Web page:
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Internet Fraud Targets Elderly

The rate of Internet fraud is growing exponentially, as con artists follow growing numbers of their traditional victims online.

This Christmas season, an estimated 45 % of online shoppers will be surfing the cybermalls for the first time, according to a recent study by Internet research company Active Research. Another Internet researcher, TNS Intersearch, reported that 57% of current online shoppers made their first purchase this year.

And seniors are among the biggest spenders. Research by Nielsen//NetRatings indicates that the number of Internet users aged 55 and over grew 38 % over the past year. And Active Research found that online holiday spending by this group averages $521 per person, compared with the general average of $388.

All this adds up to a happy hunting ground for fraudsters, says Richland, Washington-based computer forensics expert, Blake Edwards of Digital Evidence, Inc.

“Some statistics indicate that there is already 12 times as much fraud taking place on the Internet as off it,” says Edwards.

Sergeant Steve Beltz, supervisor of the computer forensics unit at Washington State Patrol, agrees that the problem is growing faster than law enforcers can keep pace. “Nothing has changed in the past few centuries: it’s the same old tricks in a new medium,” he comments.

“In the past, trusting elderly people would get a knock on the door from people claiming to be roofing contractors with unbeatable offers, who walked off with their wallets. Now they’re getting caught in cyberspace.”

Comments Edwards: “It is just so easy. With very little effort and no financial outlay, a con artist could create a phony web page, claiming to have affiliations with legitimate organizations, and offering, for example, to protect people from Internet fraud.

“They could send out a huge batch of e-mails inviting people to visit the site to learn how not to be a victim. They could promise online access to counselors and a toll-free phone number, and claim expertise in tracking down people who fraudulently use credit cards.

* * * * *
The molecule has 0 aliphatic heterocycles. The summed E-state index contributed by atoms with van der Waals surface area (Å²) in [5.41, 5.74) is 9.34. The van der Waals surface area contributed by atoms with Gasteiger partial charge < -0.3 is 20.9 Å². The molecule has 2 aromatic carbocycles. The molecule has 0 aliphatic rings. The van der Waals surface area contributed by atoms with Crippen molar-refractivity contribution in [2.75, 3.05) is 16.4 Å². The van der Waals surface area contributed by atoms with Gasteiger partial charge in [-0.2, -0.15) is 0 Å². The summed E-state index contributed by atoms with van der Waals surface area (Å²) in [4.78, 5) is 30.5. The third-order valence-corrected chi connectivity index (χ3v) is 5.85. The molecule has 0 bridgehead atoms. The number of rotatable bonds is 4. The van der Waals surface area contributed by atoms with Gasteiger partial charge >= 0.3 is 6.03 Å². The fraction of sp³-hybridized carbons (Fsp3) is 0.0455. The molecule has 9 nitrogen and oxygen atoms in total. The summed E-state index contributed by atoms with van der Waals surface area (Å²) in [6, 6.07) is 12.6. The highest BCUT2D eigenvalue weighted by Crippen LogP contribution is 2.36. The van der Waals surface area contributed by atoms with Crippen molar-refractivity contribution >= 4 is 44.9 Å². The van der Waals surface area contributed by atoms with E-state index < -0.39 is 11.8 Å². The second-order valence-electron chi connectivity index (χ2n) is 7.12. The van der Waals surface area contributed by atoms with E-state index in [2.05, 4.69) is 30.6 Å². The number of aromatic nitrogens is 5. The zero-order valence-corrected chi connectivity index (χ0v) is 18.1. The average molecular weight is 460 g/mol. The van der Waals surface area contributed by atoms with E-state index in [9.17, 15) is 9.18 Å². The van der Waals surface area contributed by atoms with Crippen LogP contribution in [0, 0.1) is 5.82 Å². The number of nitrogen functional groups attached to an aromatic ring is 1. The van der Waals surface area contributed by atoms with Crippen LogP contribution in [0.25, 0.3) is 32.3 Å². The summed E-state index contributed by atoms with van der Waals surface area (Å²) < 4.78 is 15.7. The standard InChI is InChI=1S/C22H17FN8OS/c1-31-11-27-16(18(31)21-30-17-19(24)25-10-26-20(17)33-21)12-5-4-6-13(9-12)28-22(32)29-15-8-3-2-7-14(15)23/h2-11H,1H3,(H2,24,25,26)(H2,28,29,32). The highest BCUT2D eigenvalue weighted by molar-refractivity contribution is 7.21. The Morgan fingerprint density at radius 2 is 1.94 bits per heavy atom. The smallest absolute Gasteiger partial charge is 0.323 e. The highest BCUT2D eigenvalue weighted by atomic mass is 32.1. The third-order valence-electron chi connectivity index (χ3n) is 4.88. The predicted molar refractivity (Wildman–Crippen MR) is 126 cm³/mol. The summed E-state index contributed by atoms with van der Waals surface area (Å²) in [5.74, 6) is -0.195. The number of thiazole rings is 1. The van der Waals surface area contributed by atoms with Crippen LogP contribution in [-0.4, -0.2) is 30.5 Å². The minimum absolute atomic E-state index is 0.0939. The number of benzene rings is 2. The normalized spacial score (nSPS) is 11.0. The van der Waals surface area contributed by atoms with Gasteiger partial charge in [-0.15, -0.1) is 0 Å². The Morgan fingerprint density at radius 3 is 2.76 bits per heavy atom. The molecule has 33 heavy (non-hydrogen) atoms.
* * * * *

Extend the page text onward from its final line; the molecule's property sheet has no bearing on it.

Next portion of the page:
“And all the victim would have to do is maybe pay a small fee and provide some personal details, including their credit card number so that it could be ‘tracked’, and another great scam would be set to make a lot of money in a very short space of time.”

But it is possible to become street-wise. “Make sure you’re dealing with a real person, and deal with reputable companies,” says Beltz.

“If you don’t know the company, check them out – e-mail a request for a phone number, and then call. You need to get through to a live person who can give you a legitimate address.

“If it sounds like a genuine deal, call the Better Business Bureau at the attorney general’s office in their area to confirm that the business does exist, and find out whether it has any record of problems.”

Before placing the order, Edwards adds, read the purchase documents carefully to make sure you fully understand the terms of the sale, with regard to taxes, shipping costs, and so on.

“If you’re paying by credit card, it’s generally best to use Visa, American Express, or MasterCard – they are more likely to stop payment.

“And keep hard copies of all the records – the online receipt, the web page showing the purchase, and any correspondence. That way, if you don’t get what you paid for, you have something to help the police get started,” Edwards says.

Scott Pancoast, investigator for Washington state attorney general’s office and a computer forensics expert, says tracking down e-criminals can be a slow process, and the money is rarely recovered.

With some 50,000 police organizations across the nation, outdated systems of communication between them and, in some cases, a tradition of resenting any intrusion onto their turf by police from other jurisdictions, cooperation can be difficult to achieve.

“I can get a complaint about auction fraud from someone in Seattle, requiring me to serve a search warrant on an auction house in Arizona,” says Pancoast.

“If the auction house won’t cooperate, I have to get our public prosecutor to persuade their public prosecutor to get one of their judges to issue a search warrant for their local police to serve. In the end we almost always get our man, but the whole process can take months.”

And although Pancoast says such scams commonly amount to $3-4,000 at a time, many involve even smaller sums. The speed and efficiency of a cyber-scam, coupled with the sheer numbers of potential victims online, mean that phony deals of $100 or less can add up fast to a lot of money.

“It becomes an issue of economics. The police don’t have the resources to investigate every little $20 theft, especially if it takes you across state lines,” adds Edwards.

“In a way it’s the perfect kind of crime – not because it’s that difficult to track, but because it’s often too small to seem worth the trouble.”

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